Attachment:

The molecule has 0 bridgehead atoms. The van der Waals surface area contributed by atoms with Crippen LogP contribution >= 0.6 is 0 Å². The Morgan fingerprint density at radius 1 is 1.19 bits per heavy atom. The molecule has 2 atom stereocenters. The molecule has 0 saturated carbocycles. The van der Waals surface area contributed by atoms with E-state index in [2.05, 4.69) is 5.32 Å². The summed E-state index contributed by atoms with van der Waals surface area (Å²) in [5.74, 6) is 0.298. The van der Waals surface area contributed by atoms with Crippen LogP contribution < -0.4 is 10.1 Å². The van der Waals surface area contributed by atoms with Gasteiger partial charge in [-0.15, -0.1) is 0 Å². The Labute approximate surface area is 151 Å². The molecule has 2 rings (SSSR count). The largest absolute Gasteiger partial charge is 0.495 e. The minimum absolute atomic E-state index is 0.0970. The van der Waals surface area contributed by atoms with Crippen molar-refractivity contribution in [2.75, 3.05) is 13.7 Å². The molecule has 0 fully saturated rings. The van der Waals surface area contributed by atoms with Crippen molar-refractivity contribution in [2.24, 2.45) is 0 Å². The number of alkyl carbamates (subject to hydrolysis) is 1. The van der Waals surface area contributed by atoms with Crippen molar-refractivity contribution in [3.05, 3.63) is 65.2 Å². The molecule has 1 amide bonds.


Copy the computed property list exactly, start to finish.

The molecule has 0 bridgehead atoms. The van der Waals surface area contributed by atoms with Crippen LogP contribution >= 0.6 is 0 Å². The Morgan fingerprint density at radius 1 is 1.19 bits per heavy atom. The molecule has 2 atom stereocenters. The molecule has 0 saturated carbocycles. The van der Waals surface area contributed by atoms with E-state index in [2.05, 4.69) is 5.32 Å². The summed E-state index contributed by atoms with van der Waals surface area (Å²) in [5.74, 6) is 0.298. The van der Waals surface area contributed by atoms with Crippen LogP contribution < -0.4 is 10.1 Å². The van der Waals surface area contributed by atoms with Gasteiger partial charge in [-0.15, -0.1) is 0 Å². The Labute approximate surface area is 151 Å². The molecule has 2 rings (SSSR count). The largest absolute Gasteiger partial charge is 0.495 e. The minimum absolute atomic E-state index is 0.0970. The van der Waals surface area contributed by atoms with Crippen molar-refractivity contribution in [2.75, 3.05) is 13.7 Å². The molecule has 0 fully saturated rings. The van der Waals surface area contributed by atoms with Crippen molar-refractivity contribution in [2.24, 2.45) is 0 Å². The number of alkyl carbamates (subject to hydrolysis) is 1. The van der Waals surface area contributed by atoms with Crippen molar-refractivity contribution in [3.05, 3.63) is 65.2 Å². The molecule has 1 amide bonds.